The Judson Memorial Church, opposite Washington Square Park in Greenwich Village, New York City, began what has been called "a radical arts ministry" in the 1950s. The church made space available to artists for exhibitions, rehearsals and performances, free from any form of censorship. In 1957 the church gallery exhibited work by Claes Oldenburg, Jim Dine and Robert Rauschenberg, all unknown at the time. Shortly afterwards Tom Wesselmann, Daniel Spoerri, and Yoko Ono presented projects there, also. Some of the most important figures in contemporary dance (Trisha Brown, Yvonne Rainer, etc.) were part of the Judson Dance Theater, which began in 1962.
Jon Hendricks relocated from Vermont in 1965 to work with the church, primarily as a means to obtain Conscientious Objector status. In 1967, wanting to channel his opposition to the Vietnam War into critical art activism, he organized an event called The Twelve Evenings of Manipulations. Over a period of three weeks various artists would each be given a day to do what whatever they wanted, on the theme of destruction. Running from the 5th of October to the 22nd, the participants included: his brother Geoffrey Hendricks (best known for his involvement in Fluxus, his ritualistic performances and his incredible sky paintings); Geoff’s then-wife Bici Hendricks (an artist affiliated with Fluxus who now goes under the name Nye Ffarrabas); Puerto Rican artist Raphael Montañez Ortiz (who hosted the similarly themed Destruction in Art Symposium at Judson Church the following year), composers Malcolm Goldstein and Philip Corner, Kate Millett (later famous for her 1970 book Sexual Politics), performance artist Carolee Schneemann, activist and mail artist Jean Toche (who co-founded the Guerrilla Art Action Group [or GAAG] with Hendricks), regular collaborators Nam June Paik and Charlotte Mooreman, Allan Kaprow, Al Hansen and many others.
The Judson Gallery released a printed envelope containing loose-sheet documentation works and multiples, as the first and only issue of the Judson Church Art Magazine. The title was shortened from The Twelve Evenings of... to simply Manipulations and the cover was designed by Oritz, whose contribution was an Explode this War in Vietnam bag, which resembled an airline airsickness or ‘barf' bag, covered in media images of the military action in Vietnam. Other works included the bag and toothpick flag by Bici Hendricks, titled Deteriorations; a bag of ashes from Lil Picard’s burning piece; a sky postcard from Geoffrey Henricks; the Judson publications manifesto and notes by Jon Hendricks; a schedule of the 12 Evenings and a photo credits page.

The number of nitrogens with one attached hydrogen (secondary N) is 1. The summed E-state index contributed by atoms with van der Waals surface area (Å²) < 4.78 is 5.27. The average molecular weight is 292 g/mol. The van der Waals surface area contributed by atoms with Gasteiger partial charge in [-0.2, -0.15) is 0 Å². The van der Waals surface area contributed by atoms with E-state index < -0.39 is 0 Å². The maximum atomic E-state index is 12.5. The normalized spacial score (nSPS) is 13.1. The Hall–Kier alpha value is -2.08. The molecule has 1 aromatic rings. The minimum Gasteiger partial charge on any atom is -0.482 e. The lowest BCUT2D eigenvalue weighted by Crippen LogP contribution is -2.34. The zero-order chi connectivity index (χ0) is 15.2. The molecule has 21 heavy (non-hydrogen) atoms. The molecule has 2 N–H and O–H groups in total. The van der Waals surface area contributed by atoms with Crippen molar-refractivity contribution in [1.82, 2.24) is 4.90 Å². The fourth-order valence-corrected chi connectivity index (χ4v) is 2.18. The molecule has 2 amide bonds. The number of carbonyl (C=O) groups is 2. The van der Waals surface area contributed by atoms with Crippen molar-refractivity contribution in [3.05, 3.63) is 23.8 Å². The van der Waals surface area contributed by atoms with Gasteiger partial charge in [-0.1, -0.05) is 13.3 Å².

It was released in an edition of 500 copies, produced on the church’s mimeograph. Hendricks insisted it be made available free of charge and when it was reprinted as Aspen 6a the following year, it was also sent to subscribers for free. With a slight alteration to the cover graphic and considerably fewer items, the Aspen version remains one of the most difficult issues to obtain, with copies typically selling for upwards of a thousand dollars.
The contents include:
Peace Object. Notes and collage by Lil Picard, dated 20 October 1967.
Sky/Change. Notes on a projected sky environment by Geoffrey Hendricks, dated Fall 1967. These include the instructions “paint sky on everything, project sky everywhere” which Hendricks famously continued doing.
No. Notes for an event arranged by Kate Millett.
Push and Pull: A Furniture Comedy for Hans Hoffman. Description and notes for a performance by Allan Kaprow.
Program Notes for "Soft Transformations." Performance notes by Paik, which closes with the following:
“I am just reluctant to endorse the superficial headlines of newspapers...... same thing goes also to my Opera Sextronique... I would like to call Charlotte Moorman rather a "top-FULL Cellist", although
although I consider my work necessary , her suffering important. - - - - - - - - -
Critic left before the performance
Photographer came after the performance...
was my pain in vain ?
ha ha ha”
The Diagram of Projection of "White Calligraphy." Hand written notes and diagram by Takahiko Iimura.
Descriptive letter of our summer in Easthampton. A letter from Ken Jacobs to Jon Hendricks, describing a film experiment.
Viking Dada. Illustrated collage of newsclipping and memos by Al Hansen.
Divisions and Rubble. Performance notes by Carolee Schneemann
Heavy Yoga. Hand-written description of a performance by Steve Rose, dated 28 November 1967.
Destruction Theater Manifesto. Notes and Destruction Theatre Manifesto by Ralph Ortiz.
Labyrinths and Psychological Stress. Notes, scores and visual pieces by Jean Toche.
Deteriorations. Handwritten scores by Bici Hendricks, including the proto-Kay Rosen text work Destiny (see illustration above).
Some Notes. A text by Jon Hendricks, dated 7 February 1969. On the verso, a description of this issue's origin and a list of its contents.
The Performative Art Issue (#6a)
New York City, USA: Roaring Fork Press, 1968
7.5 x 10.5”
Envelope with 14 items.
Edition size unknown.
Edited by Jon Hendricks.
Jon Hendricks (editor)
New York City, USA: A Judson Publication, 1967.
Contents in printed envelope with cover by Ralph Ortiz.
7.5 x 10.5”
Edition of 500